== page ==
Sunday, April 6, 2008
Santa Barbara, CA to Cupertino, CA
Waving goodbye to my parents, my first attempt to leave the hotel parking lot resulted in a stalled bike and a sheepish grin.
I started (successfully) the day’s ride by heading up and away from the coast on San Marcos pass (CA 154), a badly-kept secret shortcut of US101. It had been foggy and overcast on the coast, but as soon as I got on the other side of the first set of mountains, sunny blue skies greeted me.
California’s famous golden hills are green this time of year, but there were lots of patches of golden poppies, bright yellow mustard flowers, and waving blue lupine.
Coming down off the pass, I followed US101 to Pismo Beach. Just a few blocks from the ocean in “downtown” Pismo, Splash Café makes the tastiest, most wonderful clam chowder in the world (in my opinion).
My college town, San Luis Obispo, is just 15 miles up US101. Price Canyon Road, an alternate route from San Luis Obispo, runs inland through rolling hills. Back in college, when I had my Honda 80cc scooter, I would pack a bag with textbooks and ride down to the coast for an afternoon of studying on the beach, always punctuated with a sourdough bread bowl of clam chowder with seafood topping.
At just 11:30, the line was already out the door.
My plan for the day was to hug the coast all the way up to Santa Cruz. Back in college I would do this run as a weekend lunch ride, so I knew that Highway 1 from San Luis Obispo to Cambria was fairly boring. I had planned to liven up the route with a short trip inland to a couple of very special Central Coast roads.
I headed north to Santa Margarita. CA58 always makes it onto lists of the “Best Roads” in California. I’ve run it many times, but it’s always nice to revisit, even if only for a short distance. I like to think that the engineer who designed this road liked motorcycles.
Turning north onto CA227, I swooped and curved through rolling green hills. This road is unique in that it is one of very few numbered California state highways with no center line. Care must be taken in the many blind curves to stay to the right. This undulating, twisting road is a roller coaster. Due to the narrowness, there were very few spots where I felt comfortable pulling over.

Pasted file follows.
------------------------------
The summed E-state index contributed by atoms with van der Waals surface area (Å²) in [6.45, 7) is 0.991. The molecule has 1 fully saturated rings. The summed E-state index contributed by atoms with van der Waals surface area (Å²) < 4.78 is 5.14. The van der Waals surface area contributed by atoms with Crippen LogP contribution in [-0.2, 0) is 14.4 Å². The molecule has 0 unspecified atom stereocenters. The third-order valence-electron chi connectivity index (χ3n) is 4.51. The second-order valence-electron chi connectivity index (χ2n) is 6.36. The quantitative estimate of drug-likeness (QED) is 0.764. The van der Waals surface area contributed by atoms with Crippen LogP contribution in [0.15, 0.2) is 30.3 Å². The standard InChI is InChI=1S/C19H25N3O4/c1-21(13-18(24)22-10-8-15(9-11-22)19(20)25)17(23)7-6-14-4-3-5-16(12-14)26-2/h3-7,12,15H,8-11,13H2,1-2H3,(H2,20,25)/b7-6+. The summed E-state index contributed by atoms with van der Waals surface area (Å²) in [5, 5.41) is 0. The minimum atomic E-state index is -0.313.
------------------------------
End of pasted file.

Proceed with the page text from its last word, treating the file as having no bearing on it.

I finally headed back toward the ocean on CA46. It was definitely wildflower season along this road.
I don’t think I’ve ever taken so many pictures along Highway 1. When I was in college nearby, it was a regular weekend ride for me, nothing hugely special. Many of the curves and distinct sections were like old friends. I vividly remember all the times I stopped for coffee at Ragged Point, gas at Gorda, and lunch in Big Sur.
The elephant seals were out in force north of San Simeon.
The fun really begins north of Ragged Point. The coastal mountains fall steeply into the Pacific Ocean, making for a thrilling ride hugging the slopes.
The vista point turnout overlooking Big Creek Bridge is a traditional stop for me. I always park the bike in the same place and take the same shot. I’ve got photographs of all my bikes (except for the scooter and the new GS of course) at this exact spot.
I’ve actually already got this shot of the ST, but I just had to grab another. I love this bridge. Really, I love all the 1930’s coastal bridges. The arches are so graceful and beautiful.
I slowed to pass through Big Sur and then crossed the Bixby Bridge (another delicious ‘30s structure). I’ve always considered this the end of the fun part of the coast road until you get north of San Francisco. The traffic between Big Sur and Carmel makes this stretch either a “passing fest” or a 2nd gear “hope the bike doesn’t stall following this RV” ordeal. I opted for a little bit of passing, a little bit of following.
From Carmel to Half Moon Bay, Highway 1 is mostly straight with a few stretches of freeway. I had been considering running all the way up to Santa Cruz and taking CA9 over into Saratoga, but I decided in the end to cross via Soquel-San Jose Road. This less well-known road through the redwoods has long been one of my favorites.
I would be staying the night with my friend (and motorcycling idol!) Carolyn (“Bluepoof” on several motorcycle forums). I arrived at her house around 6pm. After unpacking the bike and changing into “street” clothes, we chatted about cats and moto-camping gear until it was time to go to dinner.
We met about 12 members of Sport-Touring.Net at the “New Saffron Club” in Mountain View. All of us opted for the buffet, enjoying various curries, vindaloo, and other Indian dishes.
Carolyn, her husband Peter, and I finished off the outing with a trip to a local Asian supermarket. There, next to durian and taro popsicles, just down the aisle from the fish balls (yummy?), Carolyn stocked up to satisfy her sudden mochi craving.